SPANISH Health Minister Alfonso Alonso has urged calm after Catalonian authorities released a report on two confirmed cases of Zika infections in the country.
The mosquito-borne virus, which has now spread to at least 24 countries, has prompted worldwide fears of a global pandemic and left researchers racing to create a vaccine.
Although reports show the virus to be symptomless in 80 per cent of sufferers, pregnant women are thought to be most at risk, as medics have connected the virus to a neurological birth disorder called microcephaly, a condition that causes babies to be born with smaller-than-normal heads.
Speaking on Radio Nacional Espanola (RNE) on January 26, Minister Alonso said the risk of contracting the virus in Spain “is very low”, but issued a warning to pregnant Spanish women with travel plans, urging them to consult medical professionals before departing.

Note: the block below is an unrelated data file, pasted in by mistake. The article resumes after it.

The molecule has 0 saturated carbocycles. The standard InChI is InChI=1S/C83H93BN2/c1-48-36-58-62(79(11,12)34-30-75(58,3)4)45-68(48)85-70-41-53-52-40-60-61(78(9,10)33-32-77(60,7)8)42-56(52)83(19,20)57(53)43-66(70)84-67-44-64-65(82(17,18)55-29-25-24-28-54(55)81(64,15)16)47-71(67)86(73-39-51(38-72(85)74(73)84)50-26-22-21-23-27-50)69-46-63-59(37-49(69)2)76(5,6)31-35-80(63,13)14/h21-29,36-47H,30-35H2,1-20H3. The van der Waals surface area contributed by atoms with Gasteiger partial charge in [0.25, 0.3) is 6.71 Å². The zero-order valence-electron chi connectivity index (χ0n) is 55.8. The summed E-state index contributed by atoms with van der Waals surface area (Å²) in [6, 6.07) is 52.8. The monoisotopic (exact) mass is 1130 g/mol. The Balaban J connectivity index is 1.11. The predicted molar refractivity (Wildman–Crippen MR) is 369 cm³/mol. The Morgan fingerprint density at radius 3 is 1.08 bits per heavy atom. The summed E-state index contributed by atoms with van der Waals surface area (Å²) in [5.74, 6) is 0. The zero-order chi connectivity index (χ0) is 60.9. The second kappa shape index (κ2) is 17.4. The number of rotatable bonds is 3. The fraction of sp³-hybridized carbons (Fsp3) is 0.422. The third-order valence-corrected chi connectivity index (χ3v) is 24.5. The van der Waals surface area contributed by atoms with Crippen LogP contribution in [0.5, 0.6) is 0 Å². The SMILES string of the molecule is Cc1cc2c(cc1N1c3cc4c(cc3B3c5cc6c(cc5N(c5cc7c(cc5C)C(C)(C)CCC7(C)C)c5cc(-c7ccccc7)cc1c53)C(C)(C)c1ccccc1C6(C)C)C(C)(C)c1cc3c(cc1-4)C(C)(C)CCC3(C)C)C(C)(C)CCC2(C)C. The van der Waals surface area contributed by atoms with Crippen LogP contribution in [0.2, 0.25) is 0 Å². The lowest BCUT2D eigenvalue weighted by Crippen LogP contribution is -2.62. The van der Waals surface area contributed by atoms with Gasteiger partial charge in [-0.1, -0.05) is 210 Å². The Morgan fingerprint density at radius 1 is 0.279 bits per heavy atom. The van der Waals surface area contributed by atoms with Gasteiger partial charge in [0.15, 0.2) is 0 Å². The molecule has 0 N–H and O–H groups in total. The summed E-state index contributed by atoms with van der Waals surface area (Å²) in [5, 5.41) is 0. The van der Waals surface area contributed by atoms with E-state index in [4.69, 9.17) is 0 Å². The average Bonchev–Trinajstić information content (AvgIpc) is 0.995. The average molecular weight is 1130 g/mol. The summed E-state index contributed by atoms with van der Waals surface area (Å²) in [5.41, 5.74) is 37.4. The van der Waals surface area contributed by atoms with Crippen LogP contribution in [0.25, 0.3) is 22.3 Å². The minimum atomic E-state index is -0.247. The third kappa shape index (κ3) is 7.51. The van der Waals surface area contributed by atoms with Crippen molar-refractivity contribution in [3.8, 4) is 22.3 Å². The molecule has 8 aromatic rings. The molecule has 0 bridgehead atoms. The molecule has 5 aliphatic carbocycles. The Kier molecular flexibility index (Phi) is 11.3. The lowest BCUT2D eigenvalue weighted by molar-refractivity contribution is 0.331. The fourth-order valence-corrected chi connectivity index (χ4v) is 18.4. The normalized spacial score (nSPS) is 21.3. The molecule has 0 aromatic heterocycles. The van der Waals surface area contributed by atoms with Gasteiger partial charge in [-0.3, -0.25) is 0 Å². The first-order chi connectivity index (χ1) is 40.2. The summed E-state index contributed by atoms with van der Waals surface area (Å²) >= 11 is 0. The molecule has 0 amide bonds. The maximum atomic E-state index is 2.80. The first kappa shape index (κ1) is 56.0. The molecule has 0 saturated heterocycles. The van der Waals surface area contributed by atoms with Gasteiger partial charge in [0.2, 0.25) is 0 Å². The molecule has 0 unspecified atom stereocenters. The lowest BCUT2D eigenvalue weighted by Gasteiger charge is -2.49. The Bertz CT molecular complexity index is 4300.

Since coming to the world’s attention in November 2015, some 4,180 cases of microcephaly have been observed in babies born in Brazil while their mother was carrying the virus.
The confirmed cases in Spain were found in two South American women, who had spent time in their homelands over the Christmas period, before being diagnosed on their return. Despite the fact that neither was pregnant, reports claim that they haven’t fully recovered yet.
A growing number of European countries have reported travellers returning from Latin America with Zika infections, including Britain, Denmark, Portugal, Italy, Switzerland and The Netherlands.
Russia’s Health Minister has confirmed that the Zika situation is being closely monitored and President Putin gave a statement to say “mosquitoes cannot fly over the ocean, but infected people can and do” and pledged to “work with transportation companies,” to better identify symptoms of the virus and allow for a timely reaction.